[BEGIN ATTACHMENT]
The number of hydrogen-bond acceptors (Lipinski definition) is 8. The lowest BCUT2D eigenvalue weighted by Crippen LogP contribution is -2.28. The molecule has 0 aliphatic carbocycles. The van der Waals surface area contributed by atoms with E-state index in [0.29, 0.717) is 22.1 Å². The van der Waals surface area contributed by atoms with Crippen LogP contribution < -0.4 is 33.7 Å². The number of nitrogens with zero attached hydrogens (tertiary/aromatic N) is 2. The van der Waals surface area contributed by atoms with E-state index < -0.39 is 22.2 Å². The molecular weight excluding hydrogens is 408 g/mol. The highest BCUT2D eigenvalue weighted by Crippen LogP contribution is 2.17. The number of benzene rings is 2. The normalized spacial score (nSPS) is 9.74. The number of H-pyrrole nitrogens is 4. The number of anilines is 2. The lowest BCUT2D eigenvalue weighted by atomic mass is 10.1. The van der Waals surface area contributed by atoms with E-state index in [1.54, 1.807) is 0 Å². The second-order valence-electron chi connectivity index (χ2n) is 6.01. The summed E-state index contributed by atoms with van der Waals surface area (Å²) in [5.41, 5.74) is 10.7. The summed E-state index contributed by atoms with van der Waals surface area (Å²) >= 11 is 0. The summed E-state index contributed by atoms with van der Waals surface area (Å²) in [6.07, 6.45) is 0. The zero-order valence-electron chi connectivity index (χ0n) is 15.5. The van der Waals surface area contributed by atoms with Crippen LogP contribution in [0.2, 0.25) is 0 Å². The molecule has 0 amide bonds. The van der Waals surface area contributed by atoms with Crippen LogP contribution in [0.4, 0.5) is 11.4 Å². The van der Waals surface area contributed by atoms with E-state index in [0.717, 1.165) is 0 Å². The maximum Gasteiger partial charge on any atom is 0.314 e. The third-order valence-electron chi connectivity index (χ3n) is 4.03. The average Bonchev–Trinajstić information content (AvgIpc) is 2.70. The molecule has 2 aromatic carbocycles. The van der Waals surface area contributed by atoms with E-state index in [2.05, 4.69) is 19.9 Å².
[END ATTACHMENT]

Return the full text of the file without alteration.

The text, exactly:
The number of hydrogen-bond acceptors (Lipinski definition) is 8. The lowest BCUT2D eigenvalue weighted by Crippen LogP contribution is -2.28. The molecule has 0 aliphatic carbocycles. The van der Waals surface area contributed by atoms with E-state index in [0.29, 0.717) is 22.1 Å². The van der Waals surface area contributed by atoms with Crippen LogP contribution < -0.4 is 33.7 Å². The number of nitrogens with zero attached hydrogens (tertiary/aromatic N) is 2. The van der Waals surface area contributed by atoms with E-state index < -0.39 is 22.2 Å². The molecular weight excluding hydrogens is 408 g/mol. The highest BCUT2D eigenvalue weighted by Crippen LogP contribution is 2.17. The number of benzene rings is 2. The normalized spacial score (nSPS) is 9.74. The number of H-pyrrole nitrogens is 4. The number of anilines is 2. The lowest BCUT2D eigenvalue weighted by atomic mass is 10.1. The van der Waals surface area contributed by atoms with E-state index in [1.54, 1.807) is 0 Å². The second-order valence-electron chi connectivity index (χ2n) is 6.01. The summed E-state index contributed by atoms with van der Waals surface area (Å²) in [5.41, 5.74) is 10.7. The summed E-state index contributed by atoms with van der Waals surface area (Å²) >= 11 is 0. The summed E-state index contributed by atoms with van der Waals surface area (Å²) in [6.07, 6.45) is 0. The zero-order valence-electron chi connectivity index (χ0n) is 15.5. The van der Waals surface area contributed by atoms with Crippen LogP contribution in [0.2, 0.25) is 0 Å². The molecule has 0 amide bonds. The van der Waals surface area contributed by atoms with Crippen LogP contribution in [0.4, 0.5) is 11.4 Å². The van der Waals surface area contributed by atoms with E-state index in [0.717, 1.165) is 0 Å². The maximum Gasteiger partial charge on any atom is 0.314 e. The third-order valence-electron chi connectivity index (χ3n) is 4.03. The average Bonchev–Trinajstić information content (AvgIpc) is 2.70. The molecule has 2 aromatic carbocycles. The van der Waals surface area contributed by atoms with E-state index in [2.05, 4.69) is 19.9 Å².